David Fraser wrote:
Jim Gallacher wrote:
I agree with the need for release discipline, however I think we need to
have a compromise where either
- the optimal minor point release cycle for mod_python is more frequent
than 6-monthly (6 months is a fairly large delay for a simple feature
like this), or
-1 (On including in 3.3)
We need to have some release discipline. The beta cycle for 3.2 was
something like 8 months long and I don't want to see that happen
again. One of the reasons for that long cycle was the feeling that "it
might be a long time before we do another release, so let's make this
change now", which ultimately *caused* the delay.
There are a lot of really great things in 3.3 (new importer) and I
think we should get it out as soon as possible. I'd also like to see a
3.4 release fairly soon (4-6 months?) after a though audit for python
2.5 64-bit support. If the new handler is accepted it may not have to
wait too long. Also, if it's pure python it would be pretty painless
for people to backport it if they want to use it in the mean time.
Maybe we should adopt some sort of calendar release policy. If we aim
for a minor point release every 6 months then people will always know
that they won't have to wait too long for the latest and greatest
features to appear. This would alleviate the urge to stuff too much
into any one release. I'm not suggesting that we be a slave to the
calendar - just use it as a guideline.
I'm all for a more frequent release cycle, just as I'm also in favour of
peace in our time. I'm just not sure either is realistic. I don't think
6 months is necessarily optimal, but rather based on observation of what
is possible. I suggested 6 months so that we at least have something
In this particular case we are just days away from a full beta, which
I'm pretty confident will become 3.3.0 final. There is just a small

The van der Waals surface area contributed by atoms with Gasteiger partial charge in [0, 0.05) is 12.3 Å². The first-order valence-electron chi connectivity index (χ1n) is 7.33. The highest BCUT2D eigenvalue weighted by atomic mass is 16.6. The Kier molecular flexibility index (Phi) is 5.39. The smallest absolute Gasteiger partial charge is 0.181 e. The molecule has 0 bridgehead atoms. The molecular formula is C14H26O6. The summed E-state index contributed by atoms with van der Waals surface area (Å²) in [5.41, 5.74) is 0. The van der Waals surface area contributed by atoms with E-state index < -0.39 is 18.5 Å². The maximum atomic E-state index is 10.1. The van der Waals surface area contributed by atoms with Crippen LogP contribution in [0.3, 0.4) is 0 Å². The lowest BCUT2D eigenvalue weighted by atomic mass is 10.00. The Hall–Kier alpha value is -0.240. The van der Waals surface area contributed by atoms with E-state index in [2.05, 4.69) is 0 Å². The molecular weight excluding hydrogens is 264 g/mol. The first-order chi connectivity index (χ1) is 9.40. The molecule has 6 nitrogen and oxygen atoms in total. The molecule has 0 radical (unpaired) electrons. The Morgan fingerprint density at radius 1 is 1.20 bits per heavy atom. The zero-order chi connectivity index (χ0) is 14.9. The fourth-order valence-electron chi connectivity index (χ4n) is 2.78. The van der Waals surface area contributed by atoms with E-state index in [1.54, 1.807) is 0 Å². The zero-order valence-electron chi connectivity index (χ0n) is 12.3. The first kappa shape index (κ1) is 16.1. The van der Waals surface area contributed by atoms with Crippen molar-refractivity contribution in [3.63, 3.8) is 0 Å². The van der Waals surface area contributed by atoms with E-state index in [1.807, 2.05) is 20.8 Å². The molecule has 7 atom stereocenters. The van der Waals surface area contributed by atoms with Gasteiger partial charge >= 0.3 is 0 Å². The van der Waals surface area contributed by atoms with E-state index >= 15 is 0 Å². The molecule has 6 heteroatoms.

delay in cleaning up a couple of points in the documentation and we are
then ready to roll. Plopping new features in this close to the wire just
slows the process down. Without addressing the specifics of this
particular proposal (which I'm sure is on par with Graham's usual great
work), it is entirely possible that it could delay the 3.3.0 release by
another 2 to 4 weeks. By then some wonderful code I've been working on
(well hypothetically at least ;) ) should be ready, so what the heck,
let's include it as well... just need a few more days to give it some
polish... tick tick tick... more fiddling... tick tick... and suddenly
it's February '07 and a full year has passed since 3.2 went out.
- there is a mechanism to allow certain kinds of new features more
frequently than a minor point release.
I don't think there is any magic in the minor point releases. It's the
appropriate place for new features, as long as any API changes are
backwards compatible. We just need to be able to say "OK, we've got
enough good new stuff in the development branch, let's release it".
Making *that* decision seems to more difficult than writing code. Heck,
it's almost as tough as writing documentation.
In some ways it may make sense to have different rules for base code and
handlers that function on top of it.
I see your logic, but at this point most changes in the base code are
likely to be bug fixes from which everyone would benefit. Any major
changes in the base code, by which I mean the stuff written in C, might
be treated differently, but it's not likely that new features would be
introduced there first anyway.
I've always felt that the publisher handler in mod_python is problematic
- it causes lots of queries and isn't really the best way to do a lot of
things, but because it is included in the base distro most people seem
to try it out first.
This dispatcher seems like a better fit to mod_python. But perhaps both
of them should be broken out into a separate package - it could be
called modpython-utils or something like that.
That way that package could have a faster release cycle,
I'm not sure that would actually result in a faster release cycle, as
we'd then have 2 branches to manage. The idea has merit, but for other
I hope my response doesn't sound like too much of an angry rant - it may
be a rant, but not angry. Just assume there there is a smiley face stuck
at the end of each sentence. :)